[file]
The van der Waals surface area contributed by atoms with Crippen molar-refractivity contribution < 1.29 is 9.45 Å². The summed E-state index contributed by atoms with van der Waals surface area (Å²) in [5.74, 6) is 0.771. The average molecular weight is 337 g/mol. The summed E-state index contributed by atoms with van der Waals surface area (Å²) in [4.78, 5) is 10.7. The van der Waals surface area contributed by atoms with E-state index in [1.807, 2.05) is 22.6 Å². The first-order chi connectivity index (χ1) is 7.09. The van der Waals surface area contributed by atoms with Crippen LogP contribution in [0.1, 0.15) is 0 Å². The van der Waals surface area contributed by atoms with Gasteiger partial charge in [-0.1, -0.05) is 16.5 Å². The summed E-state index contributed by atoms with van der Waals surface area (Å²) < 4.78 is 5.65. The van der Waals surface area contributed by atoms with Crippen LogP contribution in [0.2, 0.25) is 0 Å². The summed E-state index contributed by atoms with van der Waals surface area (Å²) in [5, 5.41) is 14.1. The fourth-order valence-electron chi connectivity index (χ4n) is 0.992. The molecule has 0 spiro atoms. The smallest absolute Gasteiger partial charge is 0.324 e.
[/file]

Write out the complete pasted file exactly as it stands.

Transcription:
The van der Waals surface area contributed by atoms with Crippen molar-refractivity contribution < 1.29 is 9.45 Å². The summed E-state index contributed by atoms with van der Waals surface area (Å²) in [5.74, 6) is 0.771. The average molecular weight is 337 g/mol. The summed E-state index contributed by atoms with van der Waals surface area (Å²) in [4.78, 5) is 10.7. The van der Waals surface area contributed by atoms with E-state index in [1.807, 2.05) is 22.6 Å². The first-order chi connectivity index (χ1) is 7.09. The van der Waals surface area contributed by atoms with Crippen LogP contribution in [0.1, 0.15) is 0 Å². The van der Waals surface area contributed by atoms with Gasteiger partial charge in [-0.1, -0.05) is 16.5 Å². The summed E-state index contributed by atoms with van der Waals surface area (Å²) < 4.78 is 5.65. The van der Waals surface area contributed by atoms with Crippen LogP contribution in [0.2, 0.25) is 0 Å². The summed E-state index contributed by atoms with van der Waals surface area (Å²) in [5, 5.41) is 14.1. The fourth-order valence-electron chi connectivity index (χ4n) is 0.992. The molecule has 0 spiro atoms. The smallest absolute Gasteiger partial charge is 0.324 e.